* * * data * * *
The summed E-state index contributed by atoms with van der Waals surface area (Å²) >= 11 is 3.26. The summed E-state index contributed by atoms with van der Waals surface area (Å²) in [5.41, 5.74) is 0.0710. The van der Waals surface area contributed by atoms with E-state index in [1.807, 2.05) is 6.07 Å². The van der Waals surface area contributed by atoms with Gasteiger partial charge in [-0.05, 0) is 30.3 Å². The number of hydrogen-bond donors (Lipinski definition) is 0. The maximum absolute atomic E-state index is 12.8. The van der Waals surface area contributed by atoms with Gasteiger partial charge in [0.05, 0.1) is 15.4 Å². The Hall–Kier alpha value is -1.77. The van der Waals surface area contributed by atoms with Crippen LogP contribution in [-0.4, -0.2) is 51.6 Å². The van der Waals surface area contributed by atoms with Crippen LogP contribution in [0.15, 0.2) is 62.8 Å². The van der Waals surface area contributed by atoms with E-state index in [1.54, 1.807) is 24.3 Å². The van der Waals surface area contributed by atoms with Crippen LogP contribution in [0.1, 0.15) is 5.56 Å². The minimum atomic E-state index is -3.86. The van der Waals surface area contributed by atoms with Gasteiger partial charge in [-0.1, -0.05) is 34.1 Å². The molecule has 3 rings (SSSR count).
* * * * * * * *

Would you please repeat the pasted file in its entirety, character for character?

The summed E-state index contributed by atoms with van der Waals surface area (Å²) >= 11 is 3.26. The summed E-state index contributed by atoms with van der Waals surface area (Å²) in [5.41, 5.74) is 0.0710. The van der Waals surface area contributed by atoms with E-state index in [1.807, 2.05) is 6.07 Å². The van der Waals surface area contributed by atoms with Gasteiger partial charge in [-0.05, 0) is 30.3 Å². The number of hydrogen-bond donors (Lipinski definition) is 0. The maximum absolute atomic E-state index is 12.8. The van der Waals surface area contributed by atoms with Gasteiger partial charge in [0.05, 0.1) is 15.4 Å². The Hall–Kier alpha value is -1.77. The van der Waals surface area contributed by atoms with Crippen LogP contribution in [-0.4, -0.2) is 51.6 Å². The van der Waals surface area contributed by atoms with Crippen LogP contribution in [0.15, 0.2) is 62.8 Å². The van der Waals surface area contributed by atoms with E-state index in [1.54, 1.807) is 24.3 Å². The van der Waals surface area contributed by atoms with Crippen LogP contribution in [0.1, 0.15) is 5.56 Å². The minimum atomic E-state index is -3.86. The van der Waals surface area contributed by atoms with Gasteiger partial charge in [-0.1, -0.05) is 34.1 Å². The molecule has 3 rings (SSSR count).